Toting a fake Space Shuttle nose, NASA's 'Super Guppy' touches down in Seattle
A reporter shares his first-hand flight experience aboard NASA's Super Guppy, designed for carrying massive payloads.
Travis Air Force Base, Calif.
On Saturday (June 30), visitors to The Museum of Flight in Seattle will get an up-close look at a very unusual NASA aircraft. In fact, it’s not uncommon for air traffic controllers and even fellow pilots who spot the "Super Guppy" to ask a simple but telling question: “What are you?”Skip to next paragraph
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I got to find out first-hand. On Thursday, I was invited by NASA to not just tour but fly aboard the Super Guppy, a bulbous cargo plane, as it flew between air bases near Los Angeles and San Francisco. The 90-minute trip up the California coast is one I won’t soon forget, and according to the Super Guppy’s flight crew, it was a rarity — perhaps even a first — for a civilian reporter.
I caught up with the Super Guppy — which is the last in a small fleet of Guppy aircraft flying after 50 years — at March Air Reserve Base in southern California. It’s there that I met the team I’d be flying with, including flight engineers Michael Robinson and David Elliot, aircraft mechanics and loadmasters Dan Thompson, Bob Coyne and Jon Myrick, and pilots Dick Clark and Greg C. “Ray-J” Johnson.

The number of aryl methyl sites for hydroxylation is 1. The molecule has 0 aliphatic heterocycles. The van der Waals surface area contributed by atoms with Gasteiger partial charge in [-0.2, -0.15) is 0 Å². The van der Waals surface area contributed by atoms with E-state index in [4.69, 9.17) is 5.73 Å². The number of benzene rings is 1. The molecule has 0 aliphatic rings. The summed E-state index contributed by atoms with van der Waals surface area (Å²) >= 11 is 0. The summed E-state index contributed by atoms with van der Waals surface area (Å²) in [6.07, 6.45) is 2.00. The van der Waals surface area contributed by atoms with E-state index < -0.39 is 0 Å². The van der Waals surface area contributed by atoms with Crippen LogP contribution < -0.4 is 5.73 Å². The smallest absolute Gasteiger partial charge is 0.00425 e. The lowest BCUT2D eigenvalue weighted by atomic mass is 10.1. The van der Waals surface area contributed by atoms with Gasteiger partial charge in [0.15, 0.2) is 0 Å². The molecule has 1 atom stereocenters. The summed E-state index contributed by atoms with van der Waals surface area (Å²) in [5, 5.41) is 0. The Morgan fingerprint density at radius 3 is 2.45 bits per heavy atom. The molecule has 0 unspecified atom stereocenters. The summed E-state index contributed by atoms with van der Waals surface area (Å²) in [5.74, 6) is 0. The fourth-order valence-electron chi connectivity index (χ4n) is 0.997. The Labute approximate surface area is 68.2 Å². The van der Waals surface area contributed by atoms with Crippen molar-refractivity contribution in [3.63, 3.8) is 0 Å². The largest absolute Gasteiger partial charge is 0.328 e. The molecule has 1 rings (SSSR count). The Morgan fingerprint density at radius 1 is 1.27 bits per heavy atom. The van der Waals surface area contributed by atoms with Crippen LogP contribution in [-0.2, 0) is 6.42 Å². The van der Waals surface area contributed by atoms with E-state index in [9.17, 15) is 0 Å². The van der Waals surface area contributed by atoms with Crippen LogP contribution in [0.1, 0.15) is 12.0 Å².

If one of those names sounds familiar, it should. Johnson is a NASA astronaut and one of the stars of the IMAX movie “Hubble 3D.” Before piloting the Super Guppy, he piloted space shuttle Atlantis on the fifth and final mission to upgrade the Hubble Space Telescope.
Before I boarded the Guppy, I had the chance to see it take off and land. Its “swollen” appearance — it looks like a cartoon anthropomorphic plane that held in a massive sneeze — is as deceptive as it is daunting. [Gallery: Soaring with Seattle's Space Shuttle Trainer]
The Guppy looks like it shouldn’t be able to fly, especially when you consider that its cargo hold, which measures 111 feet long by 25 feet wide by 25 feet high (34 by 8 by 8 meters) can carry payloads weighing upwards of 26 tons.
So when it came to take my seat, I’ll admit there was just a slight hesitation. Not that I doubted my flight crew’s skills or even the safety record of the Super Guppy, but just what it would feel like in-flight.
It didn’t help all that much seeing our payload for this leg of the Guppy’s three-day trip to Seattle sitting in the cargo hold. Inside the plane was a space shuttle. To be clear, it was just the 16,000-pound (7,300 kilograms), 28-foot (8.5 m) nose section of a shuttle mockup. Part of the Full Fuselage Trainer (FFT), the crew compartment was used to train every person who flew on the real shuttles over the span of three decades.